Another concept that can be observed is cultural norms. Norms establish the correct behaviors of a society, and are generally followed by the majority (OpenStax 58). There are two types of norms: formal and informal. (OpenStax 58). Formal norms are the rules that have actually been established and written down, while informal norms are the less serious, everyday behaviors that a society typically adheres to (OpenStax 58). In this movie, formal norms can be seen through the laws of this traditional Chinese society, particularly when Mulan wants to fight in the war but is unable to because it is illegal for women to be soldiers. Breaking a formal norm usually leads to serious punishment, and the scenario in this movie is no different: when Mulan is discovered as a girl after getting wounded, she is almost killed for her crimes.

Additionally, there are plenty of informal norms as well. Towards the beginning of the movie, when Mulan has to go to a meeting with the matchmaker, she is reluctant to go but does anyways. While not going to the matchmaker isn’t necessarily illegal, it is highly frowned upon, meaning that this process is an informal norm. Also, the matchmaker tells her, “You are a disgrace! You may look like a bride, but you will never bring your family honor” (Mulan, 1998). 

By saying that, she informs Mulan that she does not fit the cultural norm of what a bride should be, and therefore cannot fit in with her society. It is not illegal for her to be this way, but it is an informal norm. Later on, when a man comes into her village to announce that one man from every family must go to war, Mulan attempts to argue with him that her father should be spared. In response, he stated, “You will do well to teach your daughter to hold her tongue in a man’s presence” (Mulan, 1998). Mulan is not punished for her actions, but it is different from what is expected, making the deferential silence of women an informal norm.

This movie also reveals the role of symbolic interactionism. Symbolic interactionism is a theory that details how individuals communicate through language and symbols in a society (OpenStax 18). People assign certain meanings to objects, and these help to portray messages among people. In Mulan, several objects are used to convey meaning. In the beginning, Mulan’s grandmother is wishing her good luck on her meeting with the matchmaker, and she attempts to help her by giving her several objects: “an apple for serenity,” “a pendant for balance,” “beads of jade for beauty,” and “a cricket, just for luck” (Mulan, 1998).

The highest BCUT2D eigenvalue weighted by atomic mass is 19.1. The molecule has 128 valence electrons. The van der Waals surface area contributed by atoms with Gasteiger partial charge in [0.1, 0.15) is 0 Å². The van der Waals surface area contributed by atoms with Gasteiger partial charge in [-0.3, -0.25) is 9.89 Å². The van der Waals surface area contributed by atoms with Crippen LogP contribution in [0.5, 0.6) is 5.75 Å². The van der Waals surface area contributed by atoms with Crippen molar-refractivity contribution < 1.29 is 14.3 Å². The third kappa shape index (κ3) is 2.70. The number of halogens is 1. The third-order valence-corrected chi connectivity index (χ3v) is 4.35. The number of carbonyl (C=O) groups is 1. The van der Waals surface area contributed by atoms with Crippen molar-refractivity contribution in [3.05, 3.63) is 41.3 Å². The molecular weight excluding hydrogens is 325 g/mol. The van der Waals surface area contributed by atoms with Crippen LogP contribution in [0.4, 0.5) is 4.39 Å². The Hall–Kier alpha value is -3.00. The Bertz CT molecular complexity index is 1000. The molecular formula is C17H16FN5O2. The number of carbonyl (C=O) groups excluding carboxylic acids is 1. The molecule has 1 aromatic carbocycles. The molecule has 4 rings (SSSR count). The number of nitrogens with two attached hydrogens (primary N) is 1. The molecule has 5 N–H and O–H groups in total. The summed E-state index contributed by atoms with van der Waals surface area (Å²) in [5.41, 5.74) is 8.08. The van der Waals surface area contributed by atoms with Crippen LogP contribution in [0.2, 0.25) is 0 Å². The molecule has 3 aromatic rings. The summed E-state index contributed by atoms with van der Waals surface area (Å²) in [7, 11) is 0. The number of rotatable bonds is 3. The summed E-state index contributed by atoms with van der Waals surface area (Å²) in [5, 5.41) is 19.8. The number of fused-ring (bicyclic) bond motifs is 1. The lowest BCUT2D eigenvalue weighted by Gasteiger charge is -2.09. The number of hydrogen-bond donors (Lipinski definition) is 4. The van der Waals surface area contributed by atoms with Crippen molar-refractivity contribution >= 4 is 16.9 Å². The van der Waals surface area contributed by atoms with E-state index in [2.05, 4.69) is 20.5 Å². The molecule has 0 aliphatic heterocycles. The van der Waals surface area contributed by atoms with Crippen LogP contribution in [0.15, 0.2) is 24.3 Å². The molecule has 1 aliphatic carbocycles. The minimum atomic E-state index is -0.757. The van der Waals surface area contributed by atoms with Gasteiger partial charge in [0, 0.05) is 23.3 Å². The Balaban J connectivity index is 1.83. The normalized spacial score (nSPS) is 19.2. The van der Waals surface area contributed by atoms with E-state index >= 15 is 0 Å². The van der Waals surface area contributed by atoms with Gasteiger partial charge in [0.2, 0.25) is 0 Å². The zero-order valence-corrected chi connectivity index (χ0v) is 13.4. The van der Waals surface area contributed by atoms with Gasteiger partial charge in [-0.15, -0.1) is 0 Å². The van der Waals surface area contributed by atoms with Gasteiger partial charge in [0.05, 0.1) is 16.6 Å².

Furthermore, the matchmaker herself is a symbol of the importance of marriage in this culture, since her opinion is of such import. The idea of being a bride also becomes a symbol here, since it is not only the textbook definition of a wife that makes a woman become the kind of “bride” that is discussed. In this case, a perfect bride is seen as a beautiful, quiet, obedient lady, which proves to be quite different from Mulan’s personality. Consequently, brides become a prevalent symbol of the female stereotype in the traditional Chinese culture found in this film. Mulan understands the importance of marriage and what is expected of her by observing these symbols, and by doing so allows symbolic interactionism to become apparent.

In conclusion, the film Mulan is rich with sociological concepts that are fairly easy to grasp. In this movie, Mulan defies what is expected of her as a woman and fights in the war, while saving China and falling in love at the same time. Through the course of the movie, the plot displays concepts such as gender roles, cultural norms, and structural functionalism, with gender roles remaining the most prevalent of the three.